The grand total came to $350 (I had many of the smaller parts already)
This could be reduced significantly to less than $200 by eliminating the gauge, pod and quick connects.
This is the installation of a 22 gallon 1989 Isuzu Trooper tank under the rear of the truck.
I wired the fuel pump to the momentary switch on the rear wiper / washer switch , added a relay and an LED indicator light so I know it is getting power to the relay.
A digital fuel gauge will be used.The gauge can be calibrated to work with virtually any sender.The Isuzu sender operates from 16 to 120 ohms.
The install would not be so bad if it were not for the tight fit. The brackets lap over the top of the frame and come down between the spring shackles and the tank to the side mounting points on the middle lip. The frame is 35" between rails. 34" between the spring shackle bolts and the tank is 33" wide at the mounting lip. This doesn't leave much room.
I tucked it up as tight to the spare tire crossmember as possible, leaving about 1/2" space. Four 3/8" bolts hold the top of the bracket to the frame, and six 5/16" bolts attach the brackets to the tank. The brackets are not rectangular, since the tank needed to be offset slightly forward to clear the hitch.
I opted to bring the filler neck up inside the bed. I drilled a 4 1/4" hole through the bedliner and bed in the right rear corner. Primed the edges and added trim around the edge.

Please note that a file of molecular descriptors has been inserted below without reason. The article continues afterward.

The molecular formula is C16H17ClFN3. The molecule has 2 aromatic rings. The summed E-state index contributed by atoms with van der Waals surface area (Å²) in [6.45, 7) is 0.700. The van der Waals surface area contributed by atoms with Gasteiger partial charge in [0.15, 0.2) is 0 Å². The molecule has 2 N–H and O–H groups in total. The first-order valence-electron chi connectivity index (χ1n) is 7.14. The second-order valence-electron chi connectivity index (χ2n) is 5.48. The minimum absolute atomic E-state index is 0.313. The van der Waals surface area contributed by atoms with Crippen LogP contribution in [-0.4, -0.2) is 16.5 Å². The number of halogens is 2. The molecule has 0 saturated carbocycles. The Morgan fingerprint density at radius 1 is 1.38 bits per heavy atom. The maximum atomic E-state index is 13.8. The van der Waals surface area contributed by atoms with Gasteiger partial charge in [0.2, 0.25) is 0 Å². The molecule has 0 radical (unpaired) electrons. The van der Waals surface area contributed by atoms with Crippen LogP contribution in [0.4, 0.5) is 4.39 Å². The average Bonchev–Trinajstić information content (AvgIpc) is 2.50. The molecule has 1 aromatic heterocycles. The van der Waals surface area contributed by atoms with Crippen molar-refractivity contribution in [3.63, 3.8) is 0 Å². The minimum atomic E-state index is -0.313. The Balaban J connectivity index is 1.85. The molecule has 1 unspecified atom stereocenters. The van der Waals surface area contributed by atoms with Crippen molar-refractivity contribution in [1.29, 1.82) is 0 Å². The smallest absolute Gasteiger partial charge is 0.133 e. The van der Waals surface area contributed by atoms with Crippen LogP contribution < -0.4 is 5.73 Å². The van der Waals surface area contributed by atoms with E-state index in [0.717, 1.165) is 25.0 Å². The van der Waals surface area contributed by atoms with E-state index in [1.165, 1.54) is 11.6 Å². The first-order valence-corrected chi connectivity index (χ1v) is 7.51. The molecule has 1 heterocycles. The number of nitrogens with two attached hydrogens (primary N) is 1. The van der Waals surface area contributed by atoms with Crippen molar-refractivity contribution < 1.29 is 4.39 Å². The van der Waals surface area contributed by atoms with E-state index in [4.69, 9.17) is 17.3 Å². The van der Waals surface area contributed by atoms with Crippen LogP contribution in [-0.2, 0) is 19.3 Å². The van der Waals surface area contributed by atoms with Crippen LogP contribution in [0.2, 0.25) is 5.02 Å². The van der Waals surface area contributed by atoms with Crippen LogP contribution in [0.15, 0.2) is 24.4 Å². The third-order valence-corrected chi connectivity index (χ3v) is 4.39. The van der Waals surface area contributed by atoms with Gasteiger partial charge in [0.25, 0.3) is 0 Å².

I used an Isuzu Trooper filler neck with a first gen S-10 mounting cup. I had to tweak the vent tube to align it with the tank and to clear the frame. The cup bolts up from the bottom using the stock hardware.
The filler tube mounting flange was trimmed and drilled to mount to the S-10 mounting cup and about a 6" long filler hose with a 45 degree angle attaches it to the tank.I didn't forget to make sure everything is properly grounded.
Now some will say , "Why in the bottom of the bed?" Well the way I use my truck it should work just fine. I didn't really want to punch a hole in the quarter panel unless I add a factory gas door. Who knows that may happen someday? The bed is easily repairable if need be.
On a side note, this tank does have a drain plug, NICE! Should the need to recover fuel arise , that will make it easy.
One of the worst parts of the install is tapping the vapor recovery system to tie the systems together. I pulled the charcoal canister and cut a tee into the line about an inch from the canister connection.
Adding the fuel line was easy. I just uncapped the unused connection on the fuel tank selector valve that was added for the first auxiliary tank. This tank is mounted below the top of the stock fuel tank , so siphoning should not be an issue.
Added the shield finally. I cut off the stock mounting brackets, flattened the lip on the sides and welded two pieces of angle iron with holes to match the side mounts.
This all took about 2 hours to complete. I am not sure why I put it off for two years.
The rubber fuel line from the marine tank started leaking. It was replaced with braided steel line this time.